We also obtained available published Myo6 sequences of nine other mammal species from GenBank to provide a greater phylogenetic coverage for molecular evolutionary analyses: Homo sapiens (NM_004999), Pan troglodytes (XM_001144940), Mus musculus (NM_001039546), Rattus norvegicus (XM_001061392), Bos taurus (NM_001206072), Canis familiaris (XM_862495), Ailuropoda melanoleuca (XM_002923922), Equus caballus (XM_001503608) and Sus scrofa (NM_214021). Details on echolocation and food habits for all bat species and their corresponding Myo6 accession numbers are listed in Table S1.

Isolation, Amplification and Sequencing

For these 15 bat species, total RNA was isolated from brain tissue (stored at −80°C) using Trizol reagent (Invitrogen) following the standard protocol, and 5 ug total RNA was reverse-transcribed into cDNA by SuperScript™ III Reverse Transcriptase kit (Invitrogen). The coding sequence of the Myo6 gene was divided into four overlapping fragments (∼1000 bp for each) (Figure S1), and four pairs of primers were designed to amplify these four fragments (Table S2). All PCR products were isolated using a 1% agarose gel and purified with a Gel Extraction Kit (Qiagen), then ligated into pGEM-T easy vector (Promega), cloned and sequenced using the Terminator kits (Applied Biosystems) on an ABI 3730 DNA sequencer. Then the sequences of four fragments were assembled together to obtain the full length of Myo6 coding sequences. Considering the specific expression of Myo6 isoforms in brain and polarized epithelial cells such as kidney proximal tubule cells reported in a previous study [25], we cloned the fourth fragment of Myo6 coding sequences from kidney cDNA for six bat species: C. sphinx and R. leschenaultii for the Old World fruit bats, R. ferrumequinum and H. armiger as representatives of yinpterochiropteran laryngeal echolocating bats and M. ricketti and Scotophilus kuhlii for yangochiropteran laryngeal echolocating bats. S. kuhlii (a close relative of P. abramus also from the family Vespertilionidae) was used because we did not have kidney tissue from P. abramus. Comparisons of isoforms from brain and kidney tissues showed that the only differences between kidney and brain isoforms was that isoform expressed in the brain contained a 9aa small insertion and those from kidney contained a 32aa large insertion (Figure S1), which was congruent with the results from a previous study [25].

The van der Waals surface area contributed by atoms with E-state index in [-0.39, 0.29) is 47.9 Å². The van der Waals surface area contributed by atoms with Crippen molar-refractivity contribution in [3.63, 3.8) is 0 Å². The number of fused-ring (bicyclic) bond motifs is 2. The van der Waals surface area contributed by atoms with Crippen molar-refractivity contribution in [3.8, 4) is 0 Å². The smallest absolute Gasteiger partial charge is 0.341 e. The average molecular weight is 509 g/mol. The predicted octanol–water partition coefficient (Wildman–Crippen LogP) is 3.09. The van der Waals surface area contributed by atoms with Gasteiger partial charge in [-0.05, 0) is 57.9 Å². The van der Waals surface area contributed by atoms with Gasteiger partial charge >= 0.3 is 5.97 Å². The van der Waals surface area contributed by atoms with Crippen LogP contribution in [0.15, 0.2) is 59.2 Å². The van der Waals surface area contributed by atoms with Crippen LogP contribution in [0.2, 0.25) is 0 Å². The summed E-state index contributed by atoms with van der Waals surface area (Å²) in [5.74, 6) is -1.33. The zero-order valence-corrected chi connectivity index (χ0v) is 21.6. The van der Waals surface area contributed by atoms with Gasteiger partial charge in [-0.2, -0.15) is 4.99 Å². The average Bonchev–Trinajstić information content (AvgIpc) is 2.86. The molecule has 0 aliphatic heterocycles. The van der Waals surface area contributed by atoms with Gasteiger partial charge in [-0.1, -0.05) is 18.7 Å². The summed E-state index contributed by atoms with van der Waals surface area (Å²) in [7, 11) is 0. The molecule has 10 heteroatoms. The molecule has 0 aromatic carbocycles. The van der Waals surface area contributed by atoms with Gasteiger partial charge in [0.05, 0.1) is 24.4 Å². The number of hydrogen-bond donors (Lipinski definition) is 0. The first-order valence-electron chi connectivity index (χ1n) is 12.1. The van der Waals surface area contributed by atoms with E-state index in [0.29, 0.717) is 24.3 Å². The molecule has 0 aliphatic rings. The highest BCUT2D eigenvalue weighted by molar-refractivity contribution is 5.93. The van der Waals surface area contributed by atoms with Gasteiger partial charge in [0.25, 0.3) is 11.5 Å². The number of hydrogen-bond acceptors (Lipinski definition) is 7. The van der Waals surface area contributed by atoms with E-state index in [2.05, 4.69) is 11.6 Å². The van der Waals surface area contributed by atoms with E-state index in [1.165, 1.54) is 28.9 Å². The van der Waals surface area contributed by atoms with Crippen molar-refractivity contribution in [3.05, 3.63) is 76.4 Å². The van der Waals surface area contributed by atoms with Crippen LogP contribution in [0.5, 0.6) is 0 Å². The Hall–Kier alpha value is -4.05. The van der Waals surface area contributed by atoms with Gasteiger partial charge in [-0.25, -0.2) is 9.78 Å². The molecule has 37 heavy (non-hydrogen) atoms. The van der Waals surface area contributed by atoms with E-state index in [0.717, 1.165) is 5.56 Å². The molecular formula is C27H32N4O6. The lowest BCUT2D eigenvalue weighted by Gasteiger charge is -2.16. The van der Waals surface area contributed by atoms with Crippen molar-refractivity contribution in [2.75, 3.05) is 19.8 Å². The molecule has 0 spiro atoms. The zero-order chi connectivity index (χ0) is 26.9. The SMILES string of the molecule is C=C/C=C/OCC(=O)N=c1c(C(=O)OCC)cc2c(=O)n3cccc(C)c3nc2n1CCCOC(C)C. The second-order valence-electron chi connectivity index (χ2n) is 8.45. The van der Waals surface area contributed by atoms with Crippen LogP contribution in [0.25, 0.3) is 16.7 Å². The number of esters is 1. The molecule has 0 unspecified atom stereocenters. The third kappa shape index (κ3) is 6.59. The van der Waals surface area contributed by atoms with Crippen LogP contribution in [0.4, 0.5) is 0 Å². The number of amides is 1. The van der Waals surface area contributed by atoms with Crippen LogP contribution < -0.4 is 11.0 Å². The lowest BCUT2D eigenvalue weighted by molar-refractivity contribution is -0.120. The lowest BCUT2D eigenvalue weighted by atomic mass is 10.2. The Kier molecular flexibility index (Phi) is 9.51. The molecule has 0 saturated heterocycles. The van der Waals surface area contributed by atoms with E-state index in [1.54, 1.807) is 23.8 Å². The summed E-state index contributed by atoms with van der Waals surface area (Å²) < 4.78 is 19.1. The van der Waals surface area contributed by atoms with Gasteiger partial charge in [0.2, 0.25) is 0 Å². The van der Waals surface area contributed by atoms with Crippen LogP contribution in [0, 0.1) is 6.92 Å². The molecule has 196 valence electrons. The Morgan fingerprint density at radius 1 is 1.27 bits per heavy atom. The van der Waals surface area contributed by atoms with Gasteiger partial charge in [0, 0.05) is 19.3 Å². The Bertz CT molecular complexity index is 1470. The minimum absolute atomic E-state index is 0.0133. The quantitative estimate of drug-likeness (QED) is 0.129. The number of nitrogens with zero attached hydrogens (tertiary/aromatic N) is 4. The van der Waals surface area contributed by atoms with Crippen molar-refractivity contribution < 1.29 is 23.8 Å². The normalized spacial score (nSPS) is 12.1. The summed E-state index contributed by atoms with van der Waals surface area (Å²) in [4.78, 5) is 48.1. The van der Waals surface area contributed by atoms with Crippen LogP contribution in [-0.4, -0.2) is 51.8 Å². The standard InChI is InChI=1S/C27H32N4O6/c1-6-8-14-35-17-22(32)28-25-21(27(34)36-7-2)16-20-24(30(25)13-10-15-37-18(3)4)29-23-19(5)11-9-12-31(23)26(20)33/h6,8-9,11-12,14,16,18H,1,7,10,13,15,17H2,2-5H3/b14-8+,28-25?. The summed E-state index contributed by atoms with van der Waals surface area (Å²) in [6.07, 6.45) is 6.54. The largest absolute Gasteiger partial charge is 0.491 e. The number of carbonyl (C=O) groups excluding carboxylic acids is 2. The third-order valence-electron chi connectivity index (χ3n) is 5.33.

Phylogenetic Reconstruction

The nucleotide sequences of 24 species were aligned using ClustalX [46] and coding sequences were translated to amino acids using MEGA4 [47]. Then the Bayesian phylogenetic tree was reconstructed based on the aligned nucleotide sequences using MrBayes 3.1.2 [48] with the TIM3+I+Γ nucleotide substitution model selected by jModelTest0.1 [49]. For the Bayesian analysis, we performed 10,000,000 generations of MCMC and sampled every 100 generations, with the first 2,000,000 generations discarded as burn-in, since the standard deviations of split frequencies were stable below 0.01 after 2,000,000 generations of MCMC performances. All other options and priors were the default settings of MrBayes 3.1.2 software.

Molecular Evolution Analyses

Since the potential occurrence of recombination could adversely affect the power and accuracy of phylogenetic reconstruction [50] and the detection of positive selection [51], we first detected whether there was evidence of recombination in our dataset before molecular evolutionary analyses. We conducted GARD [52] in the HyPhy package [53] to detect the evidence of statistically supported recombination breakpoints (thus recombination).